The Buck Stopped Here: Laura Cumming’s tribute to double Diego

The Buck stopped here

The Buck stopped here is a weekly blog by our contemporary art correspondent Louisa Buck covering the hottest events and must-see exhibitions in London and beyond

At yesterday’s (14 January) launch of The Vanishing Man, her excellent book on Velázquez, the Observer’s art critic Laura Cumming spoke movingly of how thrilled she was to discover that Diego was the Spanish version of James, before proposing a toast to both Diego Velázquez and her late father, the Scottish artist James Cumming: “Fused in one name: painters Diego!”

Vanishing Man deftly intertwines the tale of one of art history’s most mysterious and magical painters with the true story of how an obscure 19th-century bookseller’s obsession, for what he believed to be a lost Velázquez portrait, brought him to ruination. But it is also a homage to the Scottish painter, and is dedicated to his memory. On the first page we learn that it was on a visit to Madrid 25 years ago, made in “raging grief” following the sudden death of her father, that Cumming visited the Prado and had her first Damascene encounter with Velázquez’s great painting Las Meninas. The vivid descriptions of, and passionate responses to, the Spanish master’s work that run through her book are surely a paternal painterly legacy.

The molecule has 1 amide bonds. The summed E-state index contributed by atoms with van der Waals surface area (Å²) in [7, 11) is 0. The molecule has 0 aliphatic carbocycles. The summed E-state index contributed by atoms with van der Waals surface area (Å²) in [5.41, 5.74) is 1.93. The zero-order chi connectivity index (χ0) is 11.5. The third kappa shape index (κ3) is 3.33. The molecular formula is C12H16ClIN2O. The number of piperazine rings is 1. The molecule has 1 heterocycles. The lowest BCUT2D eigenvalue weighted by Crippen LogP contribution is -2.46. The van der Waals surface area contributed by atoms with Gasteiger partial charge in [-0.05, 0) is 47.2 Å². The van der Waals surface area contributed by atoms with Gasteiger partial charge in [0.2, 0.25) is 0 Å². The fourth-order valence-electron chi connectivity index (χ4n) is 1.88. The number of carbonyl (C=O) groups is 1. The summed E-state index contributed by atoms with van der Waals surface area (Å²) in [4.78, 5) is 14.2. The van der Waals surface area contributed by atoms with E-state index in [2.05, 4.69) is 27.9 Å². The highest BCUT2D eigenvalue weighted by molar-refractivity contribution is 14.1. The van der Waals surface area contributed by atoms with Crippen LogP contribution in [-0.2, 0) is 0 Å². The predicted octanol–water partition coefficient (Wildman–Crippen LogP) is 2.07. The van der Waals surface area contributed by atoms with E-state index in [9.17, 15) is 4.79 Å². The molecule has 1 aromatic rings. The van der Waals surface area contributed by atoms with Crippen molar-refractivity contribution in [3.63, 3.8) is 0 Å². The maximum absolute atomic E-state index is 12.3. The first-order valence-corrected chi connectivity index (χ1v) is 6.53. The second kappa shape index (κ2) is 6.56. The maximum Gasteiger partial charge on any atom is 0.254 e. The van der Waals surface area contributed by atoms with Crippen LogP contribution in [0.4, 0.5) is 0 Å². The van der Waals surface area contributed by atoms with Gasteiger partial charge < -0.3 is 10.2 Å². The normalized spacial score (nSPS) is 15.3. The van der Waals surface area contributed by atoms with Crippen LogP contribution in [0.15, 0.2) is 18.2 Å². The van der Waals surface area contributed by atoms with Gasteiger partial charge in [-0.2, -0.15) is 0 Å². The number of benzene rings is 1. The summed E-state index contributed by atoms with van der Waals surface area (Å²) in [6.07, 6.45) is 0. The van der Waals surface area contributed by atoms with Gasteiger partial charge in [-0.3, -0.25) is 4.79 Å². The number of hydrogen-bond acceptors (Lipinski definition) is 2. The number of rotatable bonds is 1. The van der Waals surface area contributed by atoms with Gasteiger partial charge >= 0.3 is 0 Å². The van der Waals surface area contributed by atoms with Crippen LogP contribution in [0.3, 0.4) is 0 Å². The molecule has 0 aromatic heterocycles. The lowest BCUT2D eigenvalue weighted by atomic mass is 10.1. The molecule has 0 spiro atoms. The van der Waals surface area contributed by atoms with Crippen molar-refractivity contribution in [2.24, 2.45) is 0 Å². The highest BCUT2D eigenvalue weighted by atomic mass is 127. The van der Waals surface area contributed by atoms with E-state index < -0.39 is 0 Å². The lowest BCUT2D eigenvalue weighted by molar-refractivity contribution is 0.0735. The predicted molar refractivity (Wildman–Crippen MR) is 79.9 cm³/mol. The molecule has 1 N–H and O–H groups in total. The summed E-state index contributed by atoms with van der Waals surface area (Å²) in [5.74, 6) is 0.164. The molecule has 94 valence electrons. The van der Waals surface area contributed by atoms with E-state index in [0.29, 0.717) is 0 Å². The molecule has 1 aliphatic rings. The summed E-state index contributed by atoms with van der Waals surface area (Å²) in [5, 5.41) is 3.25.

But what many of the crowd gathered at the London Review Bookshop to salute both the tome and “the painters Diego” may not have realised, was that Cumming père was also a dead ringer for his Old Master namesake. Cumming marked the occasion by distributing a photograph that confirms the distinguished mustachioed Royal Scottish Academician would have looked right at home at the court of Philip IV.